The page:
What is Down Syndrome?
According to the National Down Syndrome Society (NDSS) (http://www.ndss.org/) Down Syndrome occurs when an individual has a full or partial extra copy of chromosome 21. This additional genetic material alters the course of development and causes the characteristics associated with Down Syndrome.
How does Down Syndrome effect my child's speech and language skills?
Children with Down Syndrome have strengths and challenges in development of communication skills, including receptive (understanding) language and expressive (speaking and composing sentences) language skills and reading. Every child is unique.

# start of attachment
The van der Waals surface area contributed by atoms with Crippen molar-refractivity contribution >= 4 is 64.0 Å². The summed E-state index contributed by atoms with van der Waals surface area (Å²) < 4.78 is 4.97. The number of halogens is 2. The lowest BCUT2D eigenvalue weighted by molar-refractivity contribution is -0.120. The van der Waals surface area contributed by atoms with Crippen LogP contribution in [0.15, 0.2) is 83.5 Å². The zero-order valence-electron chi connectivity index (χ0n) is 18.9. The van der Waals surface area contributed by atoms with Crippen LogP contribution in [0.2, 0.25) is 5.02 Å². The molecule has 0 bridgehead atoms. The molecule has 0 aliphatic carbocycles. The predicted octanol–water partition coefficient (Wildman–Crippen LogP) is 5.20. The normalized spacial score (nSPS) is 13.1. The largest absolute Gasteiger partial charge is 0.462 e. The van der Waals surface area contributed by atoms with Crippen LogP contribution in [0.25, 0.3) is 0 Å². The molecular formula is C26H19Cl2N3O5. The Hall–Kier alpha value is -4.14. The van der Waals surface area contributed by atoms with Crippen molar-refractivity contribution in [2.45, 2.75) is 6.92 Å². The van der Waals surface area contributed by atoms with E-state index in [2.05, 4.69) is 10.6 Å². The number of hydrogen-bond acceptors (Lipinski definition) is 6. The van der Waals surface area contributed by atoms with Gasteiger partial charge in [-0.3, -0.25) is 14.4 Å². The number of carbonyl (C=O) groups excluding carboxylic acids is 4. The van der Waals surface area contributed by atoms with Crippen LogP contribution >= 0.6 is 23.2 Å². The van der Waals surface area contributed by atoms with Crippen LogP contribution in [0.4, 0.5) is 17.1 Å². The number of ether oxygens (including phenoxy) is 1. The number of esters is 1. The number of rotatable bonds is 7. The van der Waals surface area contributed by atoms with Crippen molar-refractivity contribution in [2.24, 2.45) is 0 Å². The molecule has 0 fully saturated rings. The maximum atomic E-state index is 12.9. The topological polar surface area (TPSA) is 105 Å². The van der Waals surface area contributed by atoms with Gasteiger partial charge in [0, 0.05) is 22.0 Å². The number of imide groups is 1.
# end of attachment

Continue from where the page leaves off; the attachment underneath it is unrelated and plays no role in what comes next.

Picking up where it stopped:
It takes a team to help children and adolescents progress well in speech and language; that team typically includes speech-language pathologists, physicians, classroom teachers, special educators and families.
A Speech-language pathologist supports the team members by developing and supporting the child's desire to communicate. Accessing all modes of communication while modifying your child's environment, an SLP can assist your child communicating his or her wants and needs in the most efficient manner possible.
Parents play an critical role in their child's speech and language development because home and daily activities are the core of communication.